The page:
Positioning According to Changes in Commodity Prices

Positioning according to changes in commodity prices

This lesson will cover the following

  • General thoughts on commodities trading
  • Gold correlation to commodity-based currencies
  • Oil correlation

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As we have mentioned in the Major Currency Profile section of our day trading guide, there is a very strong correlation between certain commodities and a number of currencies, which is why they are known as “commodity-based” currencies. These are the Australian dollar, the New Zealand dollar, the Canadian dollar and the Swiss franc.

We have already discussed that the Australian, New Zealand and Canadian dollars are strongly correlated to commodity prices due to their economies’ high reliance on exports of raw materials (especially CAD to oil) and the close ties between New Zealand and Australia. All three of them have solid correlations with gold prices, while the Swiss franc is historically tied to the precious metal due to a past constitutional requirement stating that 40% of the national currency should be backed by gold. Although it has been removed, the connection between gold and the franc remains rooted in Swiss investors’ mindset.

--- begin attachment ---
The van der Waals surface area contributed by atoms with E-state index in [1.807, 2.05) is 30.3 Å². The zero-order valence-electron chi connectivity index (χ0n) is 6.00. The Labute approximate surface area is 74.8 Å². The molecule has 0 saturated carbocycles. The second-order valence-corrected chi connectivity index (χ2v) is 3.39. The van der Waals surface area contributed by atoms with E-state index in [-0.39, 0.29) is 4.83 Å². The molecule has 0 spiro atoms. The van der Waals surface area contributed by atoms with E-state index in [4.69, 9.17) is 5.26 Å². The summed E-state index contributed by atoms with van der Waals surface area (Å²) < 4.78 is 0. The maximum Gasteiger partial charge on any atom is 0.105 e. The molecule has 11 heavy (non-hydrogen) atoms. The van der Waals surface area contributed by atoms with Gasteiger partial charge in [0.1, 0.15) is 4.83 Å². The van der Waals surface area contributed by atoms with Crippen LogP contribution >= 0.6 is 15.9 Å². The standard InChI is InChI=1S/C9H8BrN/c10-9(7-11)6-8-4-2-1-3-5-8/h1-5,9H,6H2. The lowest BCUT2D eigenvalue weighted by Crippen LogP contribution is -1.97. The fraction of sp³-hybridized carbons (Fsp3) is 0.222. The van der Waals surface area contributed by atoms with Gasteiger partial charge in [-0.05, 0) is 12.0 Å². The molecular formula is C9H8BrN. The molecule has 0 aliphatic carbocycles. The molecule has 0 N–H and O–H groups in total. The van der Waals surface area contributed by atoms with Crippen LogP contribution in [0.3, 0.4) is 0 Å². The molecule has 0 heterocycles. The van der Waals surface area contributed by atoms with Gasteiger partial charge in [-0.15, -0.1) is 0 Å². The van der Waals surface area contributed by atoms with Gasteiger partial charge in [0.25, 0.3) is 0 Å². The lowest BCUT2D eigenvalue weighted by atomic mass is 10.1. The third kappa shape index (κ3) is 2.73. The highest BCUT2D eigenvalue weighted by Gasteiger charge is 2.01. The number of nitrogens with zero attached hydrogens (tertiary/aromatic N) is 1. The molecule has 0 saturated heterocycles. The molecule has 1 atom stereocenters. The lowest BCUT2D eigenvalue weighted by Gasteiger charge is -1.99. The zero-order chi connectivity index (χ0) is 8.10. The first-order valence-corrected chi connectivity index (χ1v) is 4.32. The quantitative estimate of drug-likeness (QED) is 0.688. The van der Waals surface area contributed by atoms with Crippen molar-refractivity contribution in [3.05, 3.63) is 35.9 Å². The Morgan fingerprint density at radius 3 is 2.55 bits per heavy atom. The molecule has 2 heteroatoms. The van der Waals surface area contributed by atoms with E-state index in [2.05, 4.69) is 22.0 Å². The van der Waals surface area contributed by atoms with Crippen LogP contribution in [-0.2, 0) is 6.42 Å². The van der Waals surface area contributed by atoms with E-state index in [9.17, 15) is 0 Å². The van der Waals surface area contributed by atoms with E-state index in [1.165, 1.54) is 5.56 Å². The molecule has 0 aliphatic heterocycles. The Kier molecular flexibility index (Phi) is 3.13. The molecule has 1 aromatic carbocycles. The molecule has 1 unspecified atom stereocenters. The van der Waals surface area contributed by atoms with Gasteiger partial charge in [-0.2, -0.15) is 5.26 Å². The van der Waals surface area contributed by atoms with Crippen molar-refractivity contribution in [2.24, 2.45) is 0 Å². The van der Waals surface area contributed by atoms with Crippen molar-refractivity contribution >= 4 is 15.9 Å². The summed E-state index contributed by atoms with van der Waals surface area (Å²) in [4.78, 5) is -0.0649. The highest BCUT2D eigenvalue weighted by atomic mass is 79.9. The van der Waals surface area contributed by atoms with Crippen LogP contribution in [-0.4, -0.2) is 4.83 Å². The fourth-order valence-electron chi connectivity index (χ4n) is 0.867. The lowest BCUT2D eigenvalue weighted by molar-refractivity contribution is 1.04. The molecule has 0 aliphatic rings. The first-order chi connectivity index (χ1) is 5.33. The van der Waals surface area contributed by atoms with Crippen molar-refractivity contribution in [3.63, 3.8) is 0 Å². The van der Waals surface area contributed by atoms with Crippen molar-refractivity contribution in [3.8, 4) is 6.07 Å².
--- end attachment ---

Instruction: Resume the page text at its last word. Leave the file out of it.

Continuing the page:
Even though we haven’t spoken much about commodities trading, it will suffice to say for now that they are also priced on the supply-demand principle. However, different raw materials are influenced by varying factors which affect their supply and demand. For example, wheat prices can surge, if weather agencies predict unfavorable conditions in Ukraine, Australia or any other major producer. At the same time, if a country bans the imports of a certain strain of wheat, for example produced in the US, this would have a negative impact for US wheat prices as demand for US shipments declines and stockpiles rise. There are many peculiarities in commodity trading, but in general oil and gold’s price movements are fueled by similar fundamental factors as currencies.

Greenback relation

money reservesThe strong correlation between gold and those four currencies is also based on the US dollar’s inverse relation to the precious metal. Although the US is the world’s third-biggest producer of gold, rising gold prices do not raise the value of the greenback, rather the opposite. This is due to the yellow metal’s status of safe haven, which investors seek during times of economic and political uncertainty as they stray away from the greenback. Conversely, during times of economic prosperity the dollar appreciates as investors’ risk appetite draws their capital out of gold and into more riskier assets. This is why gold is referred to as the “antidollar”. So, as the greenback declines and gold goes up, AUD/USD and NZD/USD tend to mirror the metal’s movement, while USD/CHF moves the opposite.

But as we said, there is more to it. In 2013, Australia was the world’s second largest producer of gold at little over 250 metric tons, while Canada ranked 7th with an output of around 120 tons. Based on the substantial value of gold exports and also the inverse relation of the metal to the US dollar, the AUD/USD cross has a very strong positive correlation with gold (close to 0.8).